George and Cary notify Lord Falmouth that, rather than join with the other burgesses to vote for Falmouth’s chosen MP candidate, George himself will be running in opposition. Maliciously, Falmouth informs him that the burgesses all owe him favors, and George’s attempt at a “revolution” will fail. On Election Day, Falmouth shamelessly intimidates and extorts his burgesses as Sir Francis watches in disgust. It’s a dilemma – a corrupt power monger’s puppet as MP, or George?
A terrified Morwenna goes into labor, and Dwight is concerned – mother and child are both in danger. Overheard by Rowella, Osborne prays to be sent a “suitable replacement” once his unsatisfactory current wife has died. Rowella, taking care to school her expression, announces that he has a son. As he loudly crows about the baby’s size, a disgusted Dwight admonishes him that Morwenna is sleeping. Osborne is astonished – and disappointed – that she has survived.
Cut to Truro, where George has inexplicably won the election, to Falmouth’s fury. At the pub, Ross and Demelza are stunned by the news. Entering with Sir Francis, George lords his triumph over Ross, viciously baiting him. Sir Francis, perhaps already realizing he has backed the wrong horse, has to remind George that he is a gentleman. Ross’s expression suggests that George is anything but.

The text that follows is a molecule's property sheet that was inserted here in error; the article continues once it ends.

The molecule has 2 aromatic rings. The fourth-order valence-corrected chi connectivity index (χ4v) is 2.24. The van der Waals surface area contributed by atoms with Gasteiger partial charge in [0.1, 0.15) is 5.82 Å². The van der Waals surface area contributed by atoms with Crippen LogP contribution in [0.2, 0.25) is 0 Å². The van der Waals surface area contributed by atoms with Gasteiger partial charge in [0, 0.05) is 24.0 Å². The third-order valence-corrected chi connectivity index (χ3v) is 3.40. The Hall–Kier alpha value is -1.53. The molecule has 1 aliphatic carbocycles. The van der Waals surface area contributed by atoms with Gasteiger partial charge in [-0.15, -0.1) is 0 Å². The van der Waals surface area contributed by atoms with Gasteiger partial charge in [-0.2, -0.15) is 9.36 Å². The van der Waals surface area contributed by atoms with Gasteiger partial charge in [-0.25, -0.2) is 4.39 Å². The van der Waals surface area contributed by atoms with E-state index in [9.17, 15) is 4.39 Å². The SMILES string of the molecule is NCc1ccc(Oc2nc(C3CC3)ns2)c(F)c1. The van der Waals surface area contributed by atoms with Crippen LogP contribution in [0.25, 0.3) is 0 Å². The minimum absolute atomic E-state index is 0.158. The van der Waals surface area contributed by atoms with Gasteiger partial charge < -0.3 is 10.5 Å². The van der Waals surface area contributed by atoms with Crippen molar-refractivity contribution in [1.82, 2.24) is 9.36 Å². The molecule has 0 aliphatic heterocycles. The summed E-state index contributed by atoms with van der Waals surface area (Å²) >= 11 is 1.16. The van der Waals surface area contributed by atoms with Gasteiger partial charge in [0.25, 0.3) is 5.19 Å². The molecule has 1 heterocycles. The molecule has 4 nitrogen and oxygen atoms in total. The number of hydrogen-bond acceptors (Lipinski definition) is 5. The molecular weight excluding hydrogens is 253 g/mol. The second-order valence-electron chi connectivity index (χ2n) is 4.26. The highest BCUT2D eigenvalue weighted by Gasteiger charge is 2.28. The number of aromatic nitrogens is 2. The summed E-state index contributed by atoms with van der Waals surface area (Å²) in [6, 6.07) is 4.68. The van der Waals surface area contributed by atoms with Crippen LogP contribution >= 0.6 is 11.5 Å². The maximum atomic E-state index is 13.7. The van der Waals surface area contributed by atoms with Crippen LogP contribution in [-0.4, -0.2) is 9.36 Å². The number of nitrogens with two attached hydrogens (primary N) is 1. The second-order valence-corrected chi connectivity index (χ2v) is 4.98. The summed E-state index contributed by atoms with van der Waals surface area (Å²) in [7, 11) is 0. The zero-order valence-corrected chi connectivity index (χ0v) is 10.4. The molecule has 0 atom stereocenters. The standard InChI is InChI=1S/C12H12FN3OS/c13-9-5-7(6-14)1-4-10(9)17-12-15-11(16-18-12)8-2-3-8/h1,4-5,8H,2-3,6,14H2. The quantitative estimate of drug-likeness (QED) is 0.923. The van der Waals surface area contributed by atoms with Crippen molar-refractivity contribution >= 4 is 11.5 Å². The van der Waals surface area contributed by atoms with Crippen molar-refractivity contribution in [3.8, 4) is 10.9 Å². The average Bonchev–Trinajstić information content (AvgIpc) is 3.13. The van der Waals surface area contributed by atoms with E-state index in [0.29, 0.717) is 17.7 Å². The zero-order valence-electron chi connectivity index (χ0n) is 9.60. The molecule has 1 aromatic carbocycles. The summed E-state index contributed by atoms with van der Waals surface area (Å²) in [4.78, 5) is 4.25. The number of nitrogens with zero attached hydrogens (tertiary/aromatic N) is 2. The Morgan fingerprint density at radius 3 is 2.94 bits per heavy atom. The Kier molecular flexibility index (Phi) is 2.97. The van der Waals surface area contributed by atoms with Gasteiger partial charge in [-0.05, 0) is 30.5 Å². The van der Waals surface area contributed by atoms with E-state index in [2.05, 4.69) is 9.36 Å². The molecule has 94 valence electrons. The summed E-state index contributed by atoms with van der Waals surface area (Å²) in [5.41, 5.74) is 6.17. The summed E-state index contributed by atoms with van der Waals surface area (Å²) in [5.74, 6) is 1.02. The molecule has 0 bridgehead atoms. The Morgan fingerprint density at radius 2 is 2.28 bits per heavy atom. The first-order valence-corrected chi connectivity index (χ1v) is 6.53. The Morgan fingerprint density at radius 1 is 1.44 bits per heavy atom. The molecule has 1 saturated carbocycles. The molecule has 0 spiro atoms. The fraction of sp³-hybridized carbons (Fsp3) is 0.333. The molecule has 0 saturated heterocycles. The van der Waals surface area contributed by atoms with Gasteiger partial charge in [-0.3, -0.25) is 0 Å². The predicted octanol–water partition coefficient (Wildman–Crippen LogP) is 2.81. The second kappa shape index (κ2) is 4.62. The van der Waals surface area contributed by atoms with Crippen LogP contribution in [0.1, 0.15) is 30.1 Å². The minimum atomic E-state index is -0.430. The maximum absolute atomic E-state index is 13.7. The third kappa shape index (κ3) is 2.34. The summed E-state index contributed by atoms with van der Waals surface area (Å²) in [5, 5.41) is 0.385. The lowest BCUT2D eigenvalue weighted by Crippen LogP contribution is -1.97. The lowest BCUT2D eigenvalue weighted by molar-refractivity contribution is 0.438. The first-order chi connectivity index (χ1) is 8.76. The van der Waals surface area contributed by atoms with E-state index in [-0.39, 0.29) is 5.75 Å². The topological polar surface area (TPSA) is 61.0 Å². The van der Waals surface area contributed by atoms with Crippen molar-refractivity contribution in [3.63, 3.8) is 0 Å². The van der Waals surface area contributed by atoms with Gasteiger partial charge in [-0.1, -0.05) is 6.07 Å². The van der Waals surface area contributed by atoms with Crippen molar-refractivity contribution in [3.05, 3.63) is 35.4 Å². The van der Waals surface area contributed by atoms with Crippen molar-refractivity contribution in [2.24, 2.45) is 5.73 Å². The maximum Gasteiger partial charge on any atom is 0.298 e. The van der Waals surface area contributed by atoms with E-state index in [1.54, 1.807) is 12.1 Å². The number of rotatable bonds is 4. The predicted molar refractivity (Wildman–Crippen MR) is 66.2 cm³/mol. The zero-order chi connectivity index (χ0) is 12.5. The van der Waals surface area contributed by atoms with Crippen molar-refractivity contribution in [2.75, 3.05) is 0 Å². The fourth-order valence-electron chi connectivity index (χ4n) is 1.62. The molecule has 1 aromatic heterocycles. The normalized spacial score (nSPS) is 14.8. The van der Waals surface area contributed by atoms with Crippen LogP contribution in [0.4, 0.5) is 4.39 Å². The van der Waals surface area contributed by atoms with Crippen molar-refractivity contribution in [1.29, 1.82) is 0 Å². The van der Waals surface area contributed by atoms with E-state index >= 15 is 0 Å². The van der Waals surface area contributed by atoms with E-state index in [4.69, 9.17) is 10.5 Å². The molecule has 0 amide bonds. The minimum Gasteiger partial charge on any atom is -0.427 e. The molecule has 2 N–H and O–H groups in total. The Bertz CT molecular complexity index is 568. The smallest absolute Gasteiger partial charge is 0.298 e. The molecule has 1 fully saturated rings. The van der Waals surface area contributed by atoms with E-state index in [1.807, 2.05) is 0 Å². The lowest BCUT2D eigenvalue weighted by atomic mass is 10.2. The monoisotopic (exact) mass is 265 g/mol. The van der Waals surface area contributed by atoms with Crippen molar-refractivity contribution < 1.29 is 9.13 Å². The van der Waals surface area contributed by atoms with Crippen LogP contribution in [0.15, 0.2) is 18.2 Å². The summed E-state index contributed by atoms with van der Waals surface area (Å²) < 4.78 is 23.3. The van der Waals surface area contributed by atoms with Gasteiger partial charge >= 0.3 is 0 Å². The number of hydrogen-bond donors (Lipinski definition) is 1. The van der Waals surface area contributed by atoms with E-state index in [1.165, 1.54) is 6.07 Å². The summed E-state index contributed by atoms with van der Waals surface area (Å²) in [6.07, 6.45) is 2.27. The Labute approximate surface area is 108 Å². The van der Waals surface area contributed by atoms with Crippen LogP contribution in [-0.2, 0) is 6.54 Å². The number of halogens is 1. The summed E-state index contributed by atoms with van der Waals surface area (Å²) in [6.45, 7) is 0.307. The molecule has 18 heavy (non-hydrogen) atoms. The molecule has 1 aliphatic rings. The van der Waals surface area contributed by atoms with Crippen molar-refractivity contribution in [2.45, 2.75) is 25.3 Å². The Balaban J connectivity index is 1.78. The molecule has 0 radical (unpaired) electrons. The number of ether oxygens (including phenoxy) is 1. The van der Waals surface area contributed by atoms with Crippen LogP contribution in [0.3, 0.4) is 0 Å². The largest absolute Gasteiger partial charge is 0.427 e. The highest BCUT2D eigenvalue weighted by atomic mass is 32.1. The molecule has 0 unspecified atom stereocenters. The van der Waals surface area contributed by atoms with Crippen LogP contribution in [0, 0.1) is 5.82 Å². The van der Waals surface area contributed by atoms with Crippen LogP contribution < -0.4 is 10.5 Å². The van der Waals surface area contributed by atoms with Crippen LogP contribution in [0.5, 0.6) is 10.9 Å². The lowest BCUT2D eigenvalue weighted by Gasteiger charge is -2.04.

Postpartum depression has set in for Morwenna. Meanwhile, Osborne happens upon Rowella conversing with a young librarian, Arthur Solway, who has delivered some books. Osborne disapproves of libraries (and presumably, this man chatting up Rowella). Brusquely, he orders Solway to leave.
George, still fuming over his exchange with Ross, icily informs Elizabeth he will be going to London alone. The next day, she overhears George ordering Tom Harry to keep tabs on her. At least Elizabeth can welcome back Geoffrey Charles, who is thrilled that his hated stepfather will be absent.
Ross and Demelza are invited by Falmouth to a farewell party for Armitage – he is returning to sea. Ross suspects Falmouth has another purpose in mind; Demelza thinks the same may be true of Armitage. As she debates what to wear, Ross tells her there’s no need to get “fligged up.” Demelza will, of course.
Morwenna, more downcast than usual (and that’s saying a lot), confides to Rowella that Osborne forced himself on her that morning. For Osborne’s benefit, Rowella loudly promises to return after her bath – she knows he will be watching. But it backfires – rather than yield to temptation with Rowella, he rapes Morwenna again. The next day, they are visited by Geoffrey Charles and Elizabeth, who is disturbed by Morwenna’s pallor and fragility. When Osborne tries to dismiss Morwenna’s complaint, Elizabeth issues an ultimatum: if he doesn’t send for the doctor, she will. After the examination, an incredulous and angry Dwight again orders Osborne to cease relations with Morwenna immediately. Glancing at Rowella, Osborne grudgingly agrees, for now.